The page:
I’m a Chicago-based writer of creative and UX copy for a large health and wellness retailer. My storytelling background is hybrid: I've worked as a magazine editor, have an MFA in creative writing, and my writing has been anthologized in publications including Chicago: Rust Belt Anthology. My work has also appeared in The Chicago Reader, Time Out Chicago, The Dodo, and Orbitz.
I’m both compelled by and skeptical of wellness culture including yoga, breathwork, herbalism, ancestral healing, and aromatherapy. (I was meditating long before it was cool.) You can find me Tweeting about feminism and literature and Instagramming about my dog and baked goods.
I’m a mom, wife, lawyer, and writer partial to mission-based companies, scrappy startups, and social justice warriors. I began my career as a young, idealistic attorney with a deep love of research and writing. I spent time practicing in both the public and private sectors, handling every subject imaginable, from divorce and custody to administrative agency review cases.
Eventually, my love of New York and all things handmade led me to Etsy, a platform that supports makers and micro-entrepreneurs. At Etsy, I spent nearly six years writing and advising on content moderation policy, government relations, and corporate social responsibility initiatives. Most recently, I moved my family back to Chicago, where I continue to work in the e-commerce space, focusing on policy around user-generated content.
I'm an Assistant Professor of Biology at Oakton Community College, where I focus on the needs of first-generation, low-income, underrepresented, non-native students and students with disabilities, among others. I am a first-generation student from a low-income background, and earned my Ph.D. In Molecular Genetics and Cell Biology at the University of Chicago in 2009. After receiving my degree, I declined a post-doc at Harvard because I would not have been able to focus on expanding opportunities for others in STEM fields. I’ve found that taking an unchartered path can yield wonderful results.
These days, when I'm not spending time with my husband, my sweet beagle named Bagels, family and friends, I’m building my marijuana-focused site, Plants to Pipes. Originally from the great city of Dayton, Ohio, I now live in North Avondale in Chicago.
I’m a marketing professional who’s spent 20 years helping startups acquire and retain customers. I’ve been involved in all stages of startups, from conception to acquisition.
I understand when to press on the accelerator marketing-wise, how to construct the ideal in-house marketing team, and how to operationalize marketing alongside product and sales organizations for the fullest combined effect.
I also work as the CMO at Papers + Ink Studio. Before that, I held several head of marketing positions where I helped companies lay the foundation for marketing and launched their web and mobile applications. My work includes helping teams define their mission, vision, brand attributes, messaging and core values as well as creating and executing social media, content, email, paid placements and other customer marketing activities.
Read more about Candice in our essay, Black Lives Matter, biracial identity, and the feeling of jeopardy that comes with systemic change.
Candice also shares her career story here in No more faking the funk: Our cofounder turns her back on Silicon Valley culture.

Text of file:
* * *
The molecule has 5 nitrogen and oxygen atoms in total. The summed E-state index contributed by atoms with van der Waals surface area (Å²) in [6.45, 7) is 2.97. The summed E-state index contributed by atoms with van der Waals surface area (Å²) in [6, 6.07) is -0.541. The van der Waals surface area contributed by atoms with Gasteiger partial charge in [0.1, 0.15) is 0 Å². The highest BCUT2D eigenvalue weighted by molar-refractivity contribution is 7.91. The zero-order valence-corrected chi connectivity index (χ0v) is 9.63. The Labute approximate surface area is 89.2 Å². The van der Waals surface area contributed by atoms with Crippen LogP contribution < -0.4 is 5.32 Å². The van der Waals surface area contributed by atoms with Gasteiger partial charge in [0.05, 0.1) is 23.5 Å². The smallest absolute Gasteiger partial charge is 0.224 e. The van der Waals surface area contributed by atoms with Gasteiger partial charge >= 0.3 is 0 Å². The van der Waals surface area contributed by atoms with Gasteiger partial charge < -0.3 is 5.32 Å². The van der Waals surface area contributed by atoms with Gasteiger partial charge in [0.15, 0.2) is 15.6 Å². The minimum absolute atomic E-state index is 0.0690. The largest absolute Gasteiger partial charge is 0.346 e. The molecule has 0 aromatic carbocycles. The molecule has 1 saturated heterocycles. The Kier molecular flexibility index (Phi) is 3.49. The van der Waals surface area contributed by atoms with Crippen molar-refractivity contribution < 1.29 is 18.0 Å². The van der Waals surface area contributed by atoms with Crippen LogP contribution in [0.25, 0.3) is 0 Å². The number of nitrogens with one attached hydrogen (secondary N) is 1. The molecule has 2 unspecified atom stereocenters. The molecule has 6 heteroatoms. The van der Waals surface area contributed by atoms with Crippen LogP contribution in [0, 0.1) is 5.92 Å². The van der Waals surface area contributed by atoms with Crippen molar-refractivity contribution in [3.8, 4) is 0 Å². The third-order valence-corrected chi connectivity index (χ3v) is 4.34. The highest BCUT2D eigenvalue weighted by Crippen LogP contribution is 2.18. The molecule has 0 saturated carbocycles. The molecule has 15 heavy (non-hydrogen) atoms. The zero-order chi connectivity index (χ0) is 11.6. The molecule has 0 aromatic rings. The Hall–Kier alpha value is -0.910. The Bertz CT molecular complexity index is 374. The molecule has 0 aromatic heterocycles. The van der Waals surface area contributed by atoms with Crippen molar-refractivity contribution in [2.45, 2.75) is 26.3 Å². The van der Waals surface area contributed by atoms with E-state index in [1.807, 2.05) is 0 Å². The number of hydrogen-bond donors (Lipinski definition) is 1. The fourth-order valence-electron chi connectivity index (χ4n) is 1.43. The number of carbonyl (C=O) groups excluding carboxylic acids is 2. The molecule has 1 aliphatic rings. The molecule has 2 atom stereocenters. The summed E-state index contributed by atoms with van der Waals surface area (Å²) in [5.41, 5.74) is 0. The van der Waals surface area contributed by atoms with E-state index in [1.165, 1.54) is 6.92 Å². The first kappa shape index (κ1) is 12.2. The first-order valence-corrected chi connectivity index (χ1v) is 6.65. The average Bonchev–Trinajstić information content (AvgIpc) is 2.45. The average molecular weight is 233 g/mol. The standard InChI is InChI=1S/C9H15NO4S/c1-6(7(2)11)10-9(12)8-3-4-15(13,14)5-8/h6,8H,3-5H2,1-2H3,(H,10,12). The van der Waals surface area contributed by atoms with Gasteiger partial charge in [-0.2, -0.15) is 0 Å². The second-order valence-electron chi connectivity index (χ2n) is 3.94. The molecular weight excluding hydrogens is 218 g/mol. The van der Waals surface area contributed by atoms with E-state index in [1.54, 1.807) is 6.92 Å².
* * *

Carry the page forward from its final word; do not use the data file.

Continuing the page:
I’m a writer and parent of twins who’s navigating the ups and downs of midlife and perimenopause. I live in the Chicago burbs with my husband (Martin Cuevas, a social worker) and our daughters Lydia and Isabel. I've previously worked or written for Etsy, Minted, HarperCollins, Abstract, West Elm, NYLON, and Pitchfork.
I’ve been to Venus and back
I started my first business, Venus Zine, about women in music and DIY culture, as a freshman at Michigan State University. Thanks to the big hearts of hundreds of talented creative people, I scaled Venus bootstrap-style, from a fanzine into an internationally distributed magazine. After a decade of running the show, I sold my company to an independent publisher, and moved from Chicago to New York to start a new chapter.
Amy Cuevas Schroeder
Finding my Jumble & Flow
I began developing what it means to live a Jumble & Flow life about three years after having twin girls, moving from Brooklyn to the Chicago area to be near family, while holding down a full-time job and putting my husband through college. During that time, our daughter Isabel was diagnosed with Pitt Hopkins, a rare genetic syndrome that causes inability to walk and talk among many other symptoms.
To deal with the complexities of daily life, including undiagnosed perimenopause and navigating what it means to be “in my prime” at the same time, I started learning coping strategies, ranging from mindfulness and therapy to transcendental meditation and minimalism. I also created the Adventures in Perimenopause series to get to the bottom of this misunderstood state that millions of women face.
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Visit my site: bonniebroeren.com
Founder & Head of Content
When I was 12 years old, I saved up my allowances and bought myself The Complete Poems of Emily Dickinson. I've fancied myself a writer ever since. These days, I mostly write for the internet: content designer for a grocery retailer by day, and managing editor at Jumble & Flow by night.
If I'm not writing, I'm reading. Probably romance. Or, a cookbook. I spend most weeknights in the kitchen making gluten free ginger scones — because Hashimoto's — while watching the Great British Baking Show. I never miss my two daily walks in Austin, Texas, with my husband and two rescue dogs, Basil and Samantha.
Hannah Shadrick Hummel
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Crushing on: Journalist-activist Jemele Hill because she's fearless. We worked together at our Michigan State University paper and I’ve enjoyed watching her navigate her career with boldness.
Now that I'm in my 40s, I wholeheartedly believe: I’m in my prime — that what I do now will pay off in my decades ahead. In so many ways, I feel like I’m just getting started with coming into my own. I’m on a mission to redefine, reinvent, and disrupt what midlife means, and I’ll be damned if anyone stops me.
Crushing on: Madonna, because I need to see models of women changing their minds and loving themselves more for it.
Now that I'm in my 30s: I wholeheartedly believe in forgiveness. I didn't say I was good at it! But, I do believe expanding your heart to include forgiveness is good for you.
40 is the new 30
After I turned 30 (I'm 31 now), I started feeling like I had something to say. I mean, I'm a certified Pelvic Floor Yoga™ instructor, as well as a certified Personal Finance Nerd™. I'm from the rural South and I make my living as a UX writer. Surely, I have something interesting to say out of all these sides of me?
Amy and I worked together previously at a start-up and I'd always admired her professionalism and true-to-herselfness. Shortly after we both left the company, I reached out and asked if I could write about my pelvic floor, and Amy promptly replied, "Absolutely." It's been peaches ever since.